Look Who Replaced Hank Aaron: Martha Ackmann
This opinion piece ran in the Indianapolis Star on March 5, 2006.
Last Monday Effa Manley made baseball history, becoming the first woman elected to the Hall of Fame in Cooperstown, N.Y. Manley was co-owner of the Newark Eagles and spent a lifetime trying to gain respect and recognition for Negro League players.
Some of today's fans may be unaware that baseball was segregated before Jackie Robinson broke the color line in 1947.
Effa Manley's election and the other 16 players and executives who were tapped last week will bring increased attention to Negro League and pre-Negro League players.
But Manley's plaque on the Hall of Fame wall also will make another statement: Women have always loved baseball; some have even played it professionally.
Take Toni Stone.
Born Marcenia Lyle, Stone has been called by some sportswriters "the greatest player you've never heard of." In 1953, Stone played second base for the Indianapolis Clowns in the Negro American League.
When a young infielder named Hank Aaron left the Clowns for the major leagues, Toni Stone replaced him.
She became the first woman to play professional baseball with men on men's teams.
While team management supported her, the going wasn't easy. Opponents sometimes targeted Stone for spikes-up plays at second. She wasn't allowed in locker rooms and had to change clothes in a janitor's closet, sometimes -- if she was lucky -- umpires would vacate their room long enough to offer her some privacy and a quick shower.
When club owners asked her to play in a skirt to add sex appeal to the games, she balked. That might be acceptable for the segregated "league of their own" teams, but to Stone, skirts were not for serious baseball. She refused to wear anything but a regulation uniform as she always had.
Like the other Negro League players, she endured bigotry on the road, was not allowed to eat in whites-only restaurants, and heard stories of white waiters in diners who would smash plates after blacks had eaten on them.
"I stayed hungry for a long time," she said.
While the Clowns experiment worked and fans came to see Stone play, a few thought she had no business on the field. With threats and intimidation that Jackie Robinson would have recognized, they sometimes jeered and yelled from the stands. "Why don't you go home and fix your husband some biscuits?"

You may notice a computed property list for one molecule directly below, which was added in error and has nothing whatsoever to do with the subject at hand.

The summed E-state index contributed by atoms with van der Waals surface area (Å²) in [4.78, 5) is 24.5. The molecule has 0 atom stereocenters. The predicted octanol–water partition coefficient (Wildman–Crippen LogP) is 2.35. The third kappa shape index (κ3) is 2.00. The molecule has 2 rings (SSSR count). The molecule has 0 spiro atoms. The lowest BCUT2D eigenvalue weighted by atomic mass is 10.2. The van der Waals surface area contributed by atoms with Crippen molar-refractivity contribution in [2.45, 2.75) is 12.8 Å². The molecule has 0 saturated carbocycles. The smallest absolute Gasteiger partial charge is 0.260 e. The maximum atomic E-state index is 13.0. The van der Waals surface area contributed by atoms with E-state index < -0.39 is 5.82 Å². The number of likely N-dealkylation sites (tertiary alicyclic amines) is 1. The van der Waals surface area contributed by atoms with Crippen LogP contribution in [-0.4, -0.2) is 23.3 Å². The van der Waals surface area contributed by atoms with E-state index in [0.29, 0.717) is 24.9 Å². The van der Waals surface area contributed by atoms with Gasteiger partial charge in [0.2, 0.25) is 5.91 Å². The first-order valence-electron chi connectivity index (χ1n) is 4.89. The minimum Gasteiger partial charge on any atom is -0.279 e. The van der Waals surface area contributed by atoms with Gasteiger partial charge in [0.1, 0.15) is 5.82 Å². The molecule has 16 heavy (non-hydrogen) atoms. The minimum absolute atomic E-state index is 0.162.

Her husband might have agreed. "He would have stopped me if he could," she said. "But he couldn't."
Records indicate that Stone hit around .250 for the Clowns before being traded to the legendary Kansas City Monarchs for the 1954 season.
There she spent most of her time on the bench with players and coaches who resented her. "It was hell," she said.
By the end of the season, some columnists were calling for Stone to go, using the same argument that sent Rosie the Riveter back into the kitchen: Women in baseball took jobs away from men and maybe even threatened the natural order. "Girls should be run out of men's baseball on a softly padded rail for their own good," Doc Young wrote in The Chicago Defender. "This could get to be a woman's world with men just living in it."
A year later, the Negro Leagues were breathing their last and Stone, finding no Branch Rickey to champion her cause and the women's movement still more than a decade away, headed back home to Oakland.
Not playing baseball, she said, "hurt so bad I damn near had a heart attack."
But like Effa Manley, whose tombstone reads "She Loved Baseball," Toni Stone never let baseball's prejudice against women steal her love for the game.
She realized that her playing days with the Negro Leagues were in part a publicity stunt to bring fans through the gates. But she also believed that when life offers you an opportunity to do what you love -- even if it's an imperfect chance -- you take it.
"A woman has her dreams too," she always told reporters. And when they asked what she liked best about baseball, she answered quickly: "Throwing a ball around in infield practice is beautiful if it's played right."
Martha Ackmann is the author of The Mercury 13: The True Story of Thirteen Women and the Dream of Space Flight. She teaches at Mount Holyoke College in Massachusetts.
Martha Ackmann - Faculty Profile